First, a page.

Forget about aluminum and titanium. The world’s first plywood satellite is set to go on a serious space mission in November. The wee WISA Woodsat — a miniature, cube-shaped satellite —will be launched by Finland from a base in New Zealand after a successful preliminary journey to the stratosphere.
The “nanosatellite” measures a mere 4 by 4 by 4 inches and is made of birch plywood — specifically a brand called WISA, which is manufactured by UPM, a Finnish paper mill. The tiny, economical space vehicle made a 3-hour test flight 19 miles above the Earth in June — launched from a balloon. The Woodsat also took a picture of itself using a built-in selfie-stick.
“One of the most common questions we get is ‘why plywood?’ — and our answer is ‘why not’? Dried plywood is like a natural composite material having its own positive and negative properties – just like all other materials,” the company said in a technical guide.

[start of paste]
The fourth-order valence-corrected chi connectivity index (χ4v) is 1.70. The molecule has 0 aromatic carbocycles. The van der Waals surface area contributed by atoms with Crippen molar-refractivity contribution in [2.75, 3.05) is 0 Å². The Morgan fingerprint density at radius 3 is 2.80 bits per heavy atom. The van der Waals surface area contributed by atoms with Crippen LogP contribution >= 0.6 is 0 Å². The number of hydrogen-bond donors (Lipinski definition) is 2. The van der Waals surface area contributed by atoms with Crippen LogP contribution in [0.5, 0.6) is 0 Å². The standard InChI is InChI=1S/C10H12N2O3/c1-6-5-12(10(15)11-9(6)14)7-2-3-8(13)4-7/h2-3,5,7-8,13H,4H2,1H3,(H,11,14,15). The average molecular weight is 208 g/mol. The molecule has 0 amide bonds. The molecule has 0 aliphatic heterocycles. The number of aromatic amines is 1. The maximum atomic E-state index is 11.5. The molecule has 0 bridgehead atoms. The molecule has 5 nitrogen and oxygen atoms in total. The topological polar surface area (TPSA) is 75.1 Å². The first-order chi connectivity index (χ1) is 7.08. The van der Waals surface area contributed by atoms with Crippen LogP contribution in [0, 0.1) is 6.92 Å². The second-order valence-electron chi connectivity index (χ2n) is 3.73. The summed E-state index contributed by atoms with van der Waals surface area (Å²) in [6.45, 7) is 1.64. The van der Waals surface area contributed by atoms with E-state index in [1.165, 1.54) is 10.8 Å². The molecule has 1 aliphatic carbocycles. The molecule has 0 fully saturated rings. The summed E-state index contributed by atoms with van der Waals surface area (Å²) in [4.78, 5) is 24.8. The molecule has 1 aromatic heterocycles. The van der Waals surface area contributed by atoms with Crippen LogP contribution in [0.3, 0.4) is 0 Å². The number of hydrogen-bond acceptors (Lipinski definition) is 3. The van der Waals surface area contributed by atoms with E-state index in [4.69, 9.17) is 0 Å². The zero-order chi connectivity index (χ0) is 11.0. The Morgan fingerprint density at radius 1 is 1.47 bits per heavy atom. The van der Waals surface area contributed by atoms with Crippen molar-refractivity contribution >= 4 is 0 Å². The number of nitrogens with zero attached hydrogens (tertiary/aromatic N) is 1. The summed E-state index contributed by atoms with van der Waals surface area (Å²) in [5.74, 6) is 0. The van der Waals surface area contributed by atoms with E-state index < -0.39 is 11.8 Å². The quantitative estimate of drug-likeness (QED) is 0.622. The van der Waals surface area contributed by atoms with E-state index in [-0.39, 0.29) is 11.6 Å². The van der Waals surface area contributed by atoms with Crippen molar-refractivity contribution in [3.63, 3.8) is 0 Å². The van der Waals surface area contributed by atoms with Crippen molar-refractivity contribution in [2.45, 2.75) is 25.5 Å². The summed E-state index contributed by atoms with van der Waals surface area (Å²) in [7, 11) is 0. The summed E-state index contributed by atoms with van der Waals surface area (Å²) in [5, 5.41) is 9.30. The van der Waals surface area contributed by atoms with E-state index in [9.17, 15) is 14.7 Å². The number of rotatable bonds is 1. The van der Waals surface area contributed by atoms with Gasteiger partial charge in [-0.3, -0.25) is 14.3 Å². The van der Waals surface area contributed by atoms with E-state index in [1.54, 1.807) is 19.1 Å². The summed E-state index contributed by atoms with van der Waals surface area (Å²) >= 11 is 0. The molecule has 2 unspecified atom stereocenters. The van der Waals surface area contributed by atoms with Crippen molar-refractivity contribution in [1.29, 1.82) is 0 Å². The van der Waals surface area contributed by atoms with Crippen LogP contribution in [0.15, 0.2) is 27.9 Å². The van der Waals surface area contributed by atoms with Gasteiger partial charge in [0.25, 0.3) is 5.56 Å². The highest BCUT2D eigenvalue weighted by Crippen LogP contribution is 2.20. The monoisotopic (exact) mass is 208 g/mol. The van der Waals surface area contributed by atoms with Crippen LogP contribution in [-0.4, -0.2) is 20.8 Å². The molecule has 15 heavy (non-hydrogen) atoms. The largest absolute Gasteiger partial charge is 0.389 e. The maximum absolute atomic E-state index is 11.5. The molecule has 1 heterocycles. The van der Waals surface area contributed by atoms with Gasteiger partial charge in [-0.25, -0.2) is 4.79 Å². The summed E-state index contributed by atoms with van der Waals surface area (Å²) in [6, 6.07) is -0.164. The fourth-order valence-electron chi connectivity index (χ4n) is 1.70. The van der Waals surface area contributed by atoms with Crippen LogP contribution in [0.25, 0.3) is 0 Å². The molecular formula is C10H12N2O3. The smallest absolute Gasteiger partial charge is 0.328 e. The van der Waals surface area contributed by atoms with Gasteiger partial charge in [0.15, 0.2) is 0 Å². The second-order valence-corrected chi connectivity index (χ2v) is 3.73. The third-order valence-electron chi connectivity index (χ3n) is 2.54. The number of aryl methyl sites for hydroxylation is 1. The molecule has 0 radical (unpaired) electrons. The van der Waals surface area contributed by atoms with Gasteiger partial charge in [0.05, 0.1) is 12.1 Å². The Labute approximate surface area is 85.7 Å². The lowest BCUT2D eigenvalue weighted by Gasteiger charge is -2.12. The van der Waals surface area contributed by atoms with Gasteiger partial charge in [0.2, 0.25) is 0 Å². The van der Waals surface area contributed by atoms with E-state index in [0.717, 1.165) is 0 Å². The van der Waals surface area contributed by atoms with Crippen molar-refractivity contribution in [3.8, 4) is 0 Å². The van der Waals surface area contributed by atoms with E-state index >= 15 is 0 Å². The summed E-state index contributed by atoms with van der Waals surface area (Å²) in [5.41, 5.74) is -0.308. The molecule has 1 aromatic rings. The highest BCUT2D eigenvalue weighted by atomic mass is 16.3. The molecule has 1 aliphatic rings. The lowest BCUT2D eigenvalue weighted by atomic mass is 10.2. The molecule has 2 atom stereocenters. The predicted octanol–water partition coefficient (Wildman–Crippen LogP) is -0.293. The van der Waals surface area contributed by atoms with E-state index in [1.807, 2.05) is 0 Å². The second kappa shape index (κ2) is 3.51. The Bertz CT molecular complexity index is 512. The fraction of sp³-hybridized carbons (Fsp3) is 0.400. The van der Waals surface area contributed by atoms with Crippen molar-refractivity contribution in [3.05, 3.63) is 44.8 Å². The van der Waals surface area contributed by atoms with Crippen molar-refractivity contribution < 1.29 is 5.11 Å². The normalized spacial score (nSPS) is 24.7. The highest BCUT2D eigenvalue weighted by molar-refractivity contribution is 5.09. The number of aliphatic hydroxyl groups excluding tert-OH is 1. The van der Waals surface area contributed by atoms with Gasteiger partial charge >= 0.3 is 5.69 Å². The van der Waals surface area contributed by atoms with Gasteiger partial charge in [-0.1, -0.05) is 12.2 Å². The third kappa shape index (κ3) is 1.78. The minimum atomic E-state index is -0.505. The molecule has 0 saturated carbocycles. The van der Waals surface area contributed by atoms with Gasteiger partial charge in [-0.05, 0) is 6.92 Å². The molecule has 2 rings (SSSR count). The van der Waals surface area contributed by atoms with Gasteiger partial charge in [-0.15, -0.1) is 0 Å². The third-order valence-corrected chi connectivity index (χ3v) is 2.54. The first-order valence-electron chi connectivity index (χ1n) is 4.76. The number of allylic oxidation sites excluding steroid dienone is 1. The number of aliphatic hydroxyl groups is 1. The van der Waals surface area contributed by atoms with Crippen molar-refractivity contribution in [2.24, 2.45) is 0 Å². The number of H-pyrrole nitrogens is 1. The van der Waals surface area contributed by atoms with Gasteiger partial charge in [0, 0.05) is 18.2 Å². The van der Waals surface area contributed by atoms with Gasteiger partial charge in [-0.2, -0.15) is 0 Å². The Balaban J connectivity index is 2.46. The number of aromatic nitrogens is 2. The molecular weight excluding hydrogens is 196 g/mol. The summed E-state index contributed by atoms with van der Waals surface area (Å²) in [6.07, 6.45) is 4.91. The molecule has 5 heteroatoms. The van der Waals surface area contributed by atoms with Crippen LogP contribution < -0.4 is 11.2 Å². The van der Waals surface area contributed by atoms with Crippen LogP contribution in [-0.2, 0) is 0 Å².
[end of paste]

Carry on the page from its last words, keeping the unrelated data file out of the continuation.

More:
“While raw wood is not suitable for the primary structures of the satellites, plywood is totally different. Plywood supports temperature changes well and is lightweight and strong,” the guide advised.
“The main idea behind WISA Woodsat is to test how plywood behaves not only in space, but also when building a satellite.”
A serious inaugural flight for the spacecraft is scheduled for November aboard a Rocket Lab Electron rocket, sent from the Mahia Peninsula launch complex in New Zealand.
“The mission of the satellite is to test the applicability of wooden materials, especially WISA-Birch plywood in spacecraft structures and expose it to extreme space conditions, such as heat, cold, vacuum and radiation, for an extended period of time,” the company said in a statement.
Follow the developments at https://www.wisaplywood.com/wisawoodsat/